U researchers receive grant to use bacteria as a biofuel

The U is one of 37 schools and businesses given grant money by the Department of Energy.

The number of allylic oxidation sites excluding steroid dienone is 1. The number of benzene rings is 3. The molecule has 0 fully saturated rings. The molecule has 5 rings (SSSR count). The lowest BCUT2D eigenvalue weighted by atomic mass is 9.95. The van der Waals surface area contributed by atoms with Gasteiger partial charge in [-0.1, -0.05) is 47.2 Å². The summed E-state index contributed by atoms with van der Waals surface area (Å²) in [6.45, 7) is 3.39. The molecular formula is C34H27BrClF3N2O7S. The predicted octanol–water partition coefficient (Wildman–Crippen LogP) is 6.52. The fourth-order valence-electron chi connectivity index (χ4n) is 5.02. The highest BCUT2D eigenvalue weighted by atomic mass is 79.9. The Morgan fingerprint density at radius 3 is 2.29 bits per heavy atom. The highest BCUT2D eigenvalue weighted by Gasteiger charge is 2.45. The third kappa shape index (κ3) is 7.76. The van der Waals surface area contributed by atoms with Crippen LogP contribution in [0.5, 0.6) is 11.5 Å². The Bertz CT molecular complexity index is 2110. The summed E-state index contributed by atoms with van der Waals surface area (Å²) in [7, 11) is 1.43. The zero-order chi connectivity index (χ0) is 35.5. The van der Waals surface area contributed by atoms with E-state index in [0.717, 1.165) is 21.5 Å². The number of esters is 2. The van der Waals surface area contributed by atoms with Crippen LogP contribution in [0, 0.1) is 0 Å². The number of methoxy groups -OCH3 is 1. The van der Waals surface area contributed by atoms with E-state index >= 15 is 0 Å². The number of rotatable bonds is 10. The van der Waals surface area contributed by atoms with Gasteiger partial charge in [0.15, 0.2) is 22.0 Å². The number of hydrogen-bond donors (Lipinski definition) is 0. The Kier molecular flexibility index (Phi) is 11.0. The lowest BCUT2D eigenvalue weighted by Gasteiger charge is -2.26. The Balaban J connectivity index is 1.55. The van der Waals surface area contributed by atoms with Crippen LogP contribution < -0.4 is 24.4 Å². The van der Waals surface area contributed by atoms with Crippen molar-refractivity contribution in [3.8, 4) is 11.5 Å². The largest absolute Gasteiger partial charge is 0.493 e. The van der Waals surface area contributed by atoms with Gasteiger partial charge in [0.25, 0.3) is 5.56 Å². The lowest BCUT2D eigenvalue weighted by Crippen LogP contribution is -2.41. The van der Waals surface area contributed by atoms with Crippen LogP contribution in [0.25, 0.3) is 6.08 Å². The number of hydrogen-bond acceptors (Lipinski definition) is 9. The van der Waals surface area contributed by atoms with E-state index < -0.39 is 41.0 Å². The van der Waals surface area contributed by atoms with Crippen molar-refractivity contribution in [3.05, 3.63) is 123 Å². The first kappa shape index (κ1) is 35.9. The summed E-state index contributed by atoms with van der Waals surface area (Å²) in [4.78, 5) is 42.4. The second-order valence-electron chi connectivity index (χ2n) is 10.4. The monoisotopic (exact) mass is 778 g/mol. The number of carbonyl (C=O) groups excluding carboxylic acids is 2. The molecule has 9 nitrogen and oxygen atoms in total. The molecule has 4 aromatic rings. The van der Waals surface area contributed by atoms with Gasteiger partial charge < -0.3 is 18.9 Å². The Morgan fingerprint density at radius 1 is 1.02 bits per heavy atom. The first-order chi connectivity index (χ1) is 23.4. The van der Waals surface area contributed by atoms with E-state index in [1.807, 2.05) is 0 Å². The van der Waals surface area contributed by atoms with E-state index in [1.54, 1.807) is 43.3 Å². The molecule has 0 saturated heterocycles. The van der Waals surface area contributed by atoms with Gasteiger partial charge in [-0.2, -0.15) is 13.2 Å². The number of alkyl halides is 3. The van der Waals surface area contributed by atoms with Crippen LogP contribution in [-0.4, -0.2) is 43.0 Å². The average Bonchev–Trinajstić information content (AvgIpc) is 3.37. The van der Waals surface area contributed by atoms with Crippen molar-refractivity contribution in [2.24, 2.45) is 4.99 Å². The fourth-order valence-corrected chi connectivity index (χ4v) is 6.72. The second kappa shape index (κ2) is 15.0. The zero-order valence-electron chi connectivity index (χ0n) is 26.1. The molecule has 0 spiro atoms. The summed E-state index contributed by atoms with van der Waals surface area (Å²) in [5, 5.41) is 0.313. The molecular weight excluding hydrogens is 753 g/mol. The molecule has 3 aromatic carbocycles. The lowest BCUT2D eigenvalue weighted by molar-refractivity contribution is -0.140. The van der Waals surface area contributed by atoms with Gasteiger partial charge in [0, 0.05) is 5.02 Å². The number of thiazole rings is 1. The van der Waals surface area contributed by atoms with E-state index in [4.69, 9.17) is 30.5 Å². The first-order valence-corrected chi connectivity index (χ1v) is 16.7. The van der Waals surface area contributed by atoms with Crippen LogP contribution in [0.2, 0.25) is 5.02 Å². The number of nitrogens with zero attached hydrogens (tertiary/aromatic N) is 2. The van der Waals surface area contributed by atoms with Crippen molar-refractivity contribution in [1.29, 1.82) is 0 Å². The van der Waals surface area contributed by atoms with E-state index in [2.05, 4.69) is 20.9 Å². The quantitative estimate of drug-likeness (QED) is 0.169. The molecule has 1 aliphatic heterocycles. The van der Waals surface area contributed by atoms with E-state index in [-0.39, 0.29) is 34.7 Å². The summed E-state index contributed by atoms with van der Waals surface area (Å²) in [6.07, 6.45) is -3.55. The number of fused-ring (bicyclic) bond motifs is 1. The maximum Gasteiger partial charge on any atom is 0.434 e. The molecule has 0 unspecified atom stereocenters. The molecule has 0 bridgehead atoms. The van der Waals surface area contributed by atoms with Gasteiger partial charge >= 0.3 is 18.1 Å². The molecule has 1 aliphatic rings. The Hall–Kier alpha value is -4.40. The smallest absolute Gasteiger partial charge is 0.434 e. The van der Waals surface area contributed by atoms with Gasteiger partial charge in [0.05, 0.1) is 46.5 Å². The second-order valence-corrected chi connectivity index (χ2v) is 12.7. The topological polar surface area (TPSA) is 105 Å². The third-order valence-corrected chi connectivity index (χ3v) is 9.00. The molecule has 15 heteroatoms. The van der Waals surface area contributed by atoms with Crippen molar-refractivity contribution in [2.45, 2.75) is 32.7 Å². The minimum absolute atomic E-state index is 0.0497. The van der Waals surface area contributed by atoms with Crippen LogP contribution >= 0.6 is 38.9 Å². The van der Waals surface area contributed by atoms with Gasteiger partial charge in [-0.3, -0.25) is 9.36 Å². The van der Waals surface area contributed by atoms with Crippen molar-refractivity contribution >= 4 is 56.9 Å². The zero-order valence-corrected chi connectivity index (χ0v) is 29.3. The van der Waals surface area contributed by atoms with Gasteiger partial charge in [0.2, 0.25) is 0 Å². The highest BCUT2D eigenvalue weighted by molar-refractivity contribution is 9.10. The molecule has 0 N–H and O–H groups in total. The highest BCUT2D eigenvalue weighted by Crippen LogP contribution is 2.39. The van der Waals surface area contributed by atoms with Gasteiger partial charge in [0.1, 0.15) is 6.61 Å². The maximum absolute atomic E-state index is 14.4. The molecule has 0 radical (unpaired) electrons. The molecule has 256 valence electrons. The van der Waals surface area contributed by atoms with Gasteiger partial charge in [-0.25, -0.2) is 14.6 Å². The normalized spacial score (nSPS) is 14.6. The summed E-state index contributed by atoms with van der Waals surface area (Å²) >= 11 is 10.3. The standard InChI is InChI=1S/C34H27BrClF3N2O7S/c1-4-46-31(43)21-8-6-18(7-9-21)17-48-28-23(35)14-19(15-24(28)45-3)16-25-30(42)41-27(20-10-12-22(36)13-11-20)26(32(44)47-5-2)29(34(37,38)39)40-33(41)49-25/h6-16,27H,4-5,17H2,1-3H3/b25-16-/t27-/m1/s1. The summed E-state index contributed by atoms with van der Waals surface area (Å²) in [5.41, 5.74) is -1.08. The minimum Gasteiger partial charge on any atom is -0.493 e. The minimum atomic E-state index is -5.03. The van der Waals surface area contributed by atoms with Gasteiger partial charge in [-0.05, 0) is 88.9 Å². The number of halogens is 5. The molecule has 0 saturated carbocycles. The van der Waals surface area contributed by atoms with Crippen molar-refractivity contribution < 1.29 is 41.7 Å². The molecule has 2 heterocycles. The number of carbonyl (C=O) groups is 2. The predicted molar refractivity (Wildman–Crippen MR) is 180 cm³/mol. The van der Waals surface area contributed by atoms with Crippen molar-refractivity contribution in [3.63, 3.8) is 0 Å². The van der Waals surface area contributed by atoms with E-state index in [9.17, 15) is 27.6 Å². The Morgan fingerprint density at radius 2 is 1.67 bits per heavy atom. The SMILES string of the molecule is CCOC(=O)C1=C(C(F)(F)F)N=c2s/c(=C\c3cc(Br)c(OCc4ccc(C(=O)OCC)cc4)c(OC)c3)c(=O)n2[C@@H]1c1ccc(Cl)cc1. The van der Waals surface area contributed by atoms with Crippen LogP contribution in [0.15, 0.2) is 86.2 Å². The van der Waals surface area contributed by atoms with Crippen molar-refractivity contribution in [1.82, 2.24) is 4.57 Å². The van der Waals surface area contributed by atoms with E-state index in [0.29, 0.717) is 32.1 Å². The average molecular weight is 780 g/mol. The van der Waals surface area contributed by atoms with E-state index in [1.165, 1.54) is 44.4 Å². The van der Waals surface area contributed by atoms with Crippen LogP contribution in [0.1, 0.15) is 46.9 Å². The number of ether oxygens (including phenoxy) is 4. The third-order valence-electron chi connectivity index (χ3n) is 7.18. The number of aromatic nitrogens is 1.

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A group of University of Minnesota researchers and BioCee, a University start-up company, received a $2.2 million research grant by the Department of EnergyâÄôs to research bacteria as a biofuel. A total of $151 million was given to 37 different universities and businesses, averaging $4 million each, in 17 states to look for the next renewable energy source. The grant is coming from the Energy DepartmentâÄôs Advanced Research Projects Agency-Energy (ARPA-E). âÄúTheyâÄôre looking for what is going to be relevant in the future,âÄù Marc Von Keitz, CEO and CTO of BioCee, said. This first wave of grants is to âÄúspur the next Industrial Revolution in clean energy technologiesâÄù and to create thousands of jobs while also cutting down on carbon pollution, Department of Energy Secretary Steven Chu said Monday in a speech announcing grant recipients. The University team was also one of four teams highlighted on the ARPA-E website for the most innovative idea. Using a bioreactor, University researchers and BioCee believe they can produce hydrocarbon fuel from sunlight, water and carbon dioxide using blue-green algae and Shewanella, a type of bacteria. âÄúThis is a collaborative effort,âÄù Von Keitz said. âÄúItâÄôs not a biology project âÄî itâÄôs an engineering project as well.âÄù The total of $151 million in research grants is the first of $400 million President Barack Obama gave to ARPA-E as part of its initial funding through the American Recovery and Reinvestment Act. About 3,700 pre-proposals were submitted, and after a detailed screening process by 500 scientists selected by university presidents, only one percent were awarded money. ARPA-E focuses on high-risk and high-payoff energy ideas with a goal of reducing the United StatesâÄô dependency on energy from foreign sources. ARPA-E plans to announce a second set of funding opportunities later this year.